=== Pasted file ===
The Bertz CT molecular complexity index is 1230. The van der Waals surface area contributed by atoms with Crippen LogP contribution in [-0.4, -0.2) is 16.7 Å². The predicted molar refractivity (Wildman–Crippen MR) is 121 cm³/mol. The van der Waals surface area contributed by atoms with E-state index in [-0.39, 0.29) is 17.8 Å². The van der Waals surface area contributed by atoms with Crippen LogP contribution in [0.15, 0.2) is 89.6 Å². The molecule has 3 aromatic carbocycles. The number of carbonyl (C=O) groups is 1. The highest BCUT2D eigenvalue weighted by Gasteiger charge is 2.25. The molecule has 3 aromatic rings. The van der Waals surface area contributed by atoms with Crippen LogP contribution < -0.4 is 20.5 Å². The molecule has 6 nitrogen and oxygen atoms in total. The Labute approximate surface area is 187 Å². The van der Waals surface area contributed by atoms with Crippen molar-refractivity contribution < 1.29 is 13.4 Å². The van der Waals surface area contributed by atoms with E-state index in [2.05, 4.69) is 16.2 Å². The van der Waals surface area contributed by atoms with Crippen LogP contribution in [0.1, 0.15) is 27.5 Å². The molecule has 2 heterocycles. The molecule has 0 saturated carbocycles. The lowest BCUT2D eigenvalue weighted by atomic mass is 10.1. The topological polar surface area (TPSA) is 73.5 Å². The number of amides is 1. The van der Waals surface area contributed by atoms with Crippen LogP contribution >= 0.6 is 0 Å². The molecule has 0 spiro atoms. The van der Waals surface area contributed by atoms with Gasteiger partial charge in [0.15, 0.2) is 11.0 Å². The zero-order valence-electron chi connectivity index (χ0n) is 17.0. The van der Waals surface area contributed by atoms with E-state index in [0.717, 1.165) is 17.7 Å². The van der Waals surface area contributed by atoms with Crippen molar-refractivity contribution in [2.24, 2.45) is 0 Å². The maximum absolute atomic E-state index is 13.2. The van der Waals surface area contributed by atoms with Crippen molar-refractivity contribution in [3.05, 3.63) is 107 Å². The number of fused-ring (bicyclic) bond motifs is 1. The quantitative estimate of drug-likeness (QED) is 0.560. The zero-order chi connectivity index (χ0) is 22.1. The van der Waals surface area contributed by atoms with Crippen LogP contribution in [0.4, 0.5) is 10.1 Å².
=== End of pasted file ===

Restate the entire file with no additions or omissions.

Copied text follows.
The Bertz CT molecular complexity index is 1230. The van der Waals surface area contributed by atoms with Crippen LogP contribution in [-0.4, -0.2) is 16.7 Å². The predicted molar refractivity (Wildman–Crippen MR) is 121 cm³/mol. The van der Waals surface area contributed by atoms with E-state index in [-0.39, 0.29) is 17.8 Å². The van der Waals surface area contributed by atoms with Crippen LogP contribution in [0.15, 0.2) is 89.6 Å². The molecule has 3 aromatic carbocycles. The number of carbonyl (C=O) groups is 1. The highest BCUT2D eigenvalue weighted by Gasteiger charge is 2.25. The molecule has 3 aromatic rings. The van der Waals surface area contributed by atoms with Crippen LogP contribution < -0.4 is 20.5 Å². The molecule has 6 nitrogen and oxygen atoms in total. The Labute approximate surface area is 187 Å². The van der Waals surface area contributed by atoms with Crippen molar-refractivity contribution < 1.29 is 13.4 Å². The van der Waals surface area contributed by atoms with E-state index in [2.05, 4.69) is 16.2 Å². The van der Waals surface area contributed by atoms with Crippen LogP contribution in [0.1, 0.15) is 27.5 Å². The molecule has 2 heterocycles. The molecule has 0 saturated carbocycles. The lowest BCUT2D eigenvalue weighted by atomic mass is 10.1. The topological polar surface area (TPSA) is 73.5 Å². The number of amides is 1. The van der Waals surface area contributed by atoms with Crippen LogP contribution >= 0.6 is 0 Å². The molecule has 0 spiro atoms. The van der Waals surface area contributed by atoms with Gasteiger partial charge in [0.15, 0.2) is 11.0 Å². The zero-order valence-electron chi connectivity index (χ0n) is 17.0. The van der Waals surface area contributed by atoms with E-state index in [0.717, 1.165) is 17.7 Å². The van der Waals surface area contributed by atoms with Crippen molar-refractivity contribution in [2.24, 2.45) is 0 Å². The maximum absolute atomic E-state index is 13.2. The van der Waals surface area contributed by atoms with Crippen molar-refractivity contribution in [3.05, 3.63) is 107 Å². The number of fused-ring (bicyclic) bond motifs is 1. The quantitative estimate of drug-likeness (QED) is 0.560. The zero-order chi connectivity index (χ0) is 22.1. The van der Waals surface area contributed by atoms with Crippen LogP contribution in [0.4, 0.5) is 10.1 Å².